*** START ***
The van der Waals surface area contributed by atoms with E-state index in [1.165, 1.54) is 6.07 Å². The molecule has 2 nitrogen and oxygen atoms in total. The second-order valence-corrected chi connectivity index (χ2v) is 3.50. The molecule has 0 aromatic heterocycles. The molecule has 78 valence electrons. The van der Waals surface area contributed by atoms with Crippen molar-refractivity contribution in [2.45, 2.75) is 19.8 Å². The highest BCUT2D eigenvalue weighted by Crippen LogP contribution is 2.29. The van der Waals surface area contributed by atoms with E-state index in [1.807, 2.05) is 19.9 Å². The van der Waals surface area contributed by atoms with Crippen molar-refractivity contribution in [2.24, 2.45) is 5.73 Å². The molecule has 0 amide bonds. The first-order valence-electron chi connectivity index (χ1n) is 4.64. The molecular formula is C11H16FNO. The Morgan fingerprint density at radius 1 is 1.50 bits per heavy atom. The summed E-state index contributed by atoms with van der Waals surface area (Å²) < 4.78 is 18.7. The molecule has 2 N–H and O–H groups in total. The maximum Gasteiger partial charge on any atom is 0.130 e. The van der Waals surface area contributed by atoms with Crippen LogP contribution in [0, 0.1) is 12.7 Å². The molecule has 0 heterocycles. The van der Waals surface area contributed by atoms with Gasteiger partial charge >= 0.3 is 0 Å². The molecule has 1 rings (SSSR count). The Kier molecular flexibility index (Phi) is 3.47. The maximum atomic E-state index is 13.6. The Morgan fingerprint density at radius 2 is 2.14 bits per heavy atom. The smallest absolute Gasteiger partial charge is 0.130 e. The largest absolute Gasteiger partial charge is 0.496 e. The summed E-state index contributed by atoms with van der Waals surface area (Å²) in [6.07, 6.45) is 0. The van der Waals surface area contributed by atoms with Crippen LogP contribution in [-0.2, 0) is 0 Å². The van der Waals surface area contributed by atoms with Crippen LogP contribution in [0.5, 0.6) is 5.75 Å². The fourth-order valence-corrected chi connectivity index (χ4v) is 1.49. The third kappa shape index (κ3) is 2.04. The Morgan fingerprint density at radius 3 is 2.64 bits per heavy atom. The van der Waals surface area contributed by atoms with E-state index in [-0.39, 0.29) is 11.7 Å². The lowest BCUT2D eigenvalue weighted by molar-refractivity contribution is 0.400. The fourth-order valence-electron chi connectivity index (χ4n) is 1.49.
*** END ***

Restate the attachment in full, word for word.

The van der Waals surface area contributed by atoms with E-state index in [1.165, 1.54) is 6.07 Å². The molecule has 2 nitrogen and oxygen atoms in total. The second-order valence-corrected chi connectivity index (χ2v) is 3.50. The molecule has 0 aromatic heterocycles. The molecule has 78 valence electrons. The van der Waals surface area contributed by atoms with Crippen molar-refractivity contribution in [2.45, 2.75) is 19.8 Å². The highest BCUT2D eigenvalue weighted by Crippen LogP contribution is 2.29. The van der Waals surface area contributed by atoms with E-state index in [1.807, 2.05) is 19.9 Å². The van der Waals surface area contributed by atoms with Crippen molar-refractivity contribution in [2.24, 2.45) is 5.73 Å². The molecule has 0 amide bonds. The first-order valence-electron chi connectivity index (χ1n) is 4.64. The molecular formula is C11H16FNO. The Morgan fingerprint density at radius 1 is 1.50 bits per heavy atom. The summed E-state index contributed by atoms with van der Waals surface area (Å²) < 4.78 is 18.7. The molecule has 2 N–H and O–H groups in total. The maximum Gasteiger partial charge on any atom is 0.130 e. The van der Waals surface area contributed by atoms with Crippen LogP contribution in [0, 0.1) is 12.7 Å². The molecule has 0 heterocycles. The van der Waals surface area contributed by atoms with Gasteiger partial charge >= 0.3 is 0 Å². The molecule has 1 rings (SSSR count). The Kier molecular flexibility index (Phi) is 3.47. The maximum atomic E-state index is 13.6. The Morgan fingerprint density at radius 2 is 2.14 bits per heavy atom. The smallest absolute Gasteiger partial charge is 0.130 e. The largest absolute Gasteiger partial charge is 0.496 e. The summed E-state index contributed by atoms with van der Waals surface area (Å²) in [6.07, 6.45) is 0. The van der Waals surface area contributed by atoms with Crippen LogP contribution in [-0.2, 0) is 0 Å². The van der Waals surface area contributed by atoms with Crippen LogP contribution in [0.5, 0.6) is 5.75 Å². The fourth-order valence-corrected chi connectivity index (χ4v) is 1.49. The third kappa shape index (κ3) is 2.04. The Morgan fingerprint density at radius 3 is 2.64 bits per heavy atom. The van der Waals surface area contributed by atoms with E-state index in [-0.39, 0.29) is 11.7 Å². The lowest BCUT2D eigenvalue weighted by molar-refractivity contribution is 0.400. The fourth-order valence-electron chi connectivity index (χ4n) is 1.49.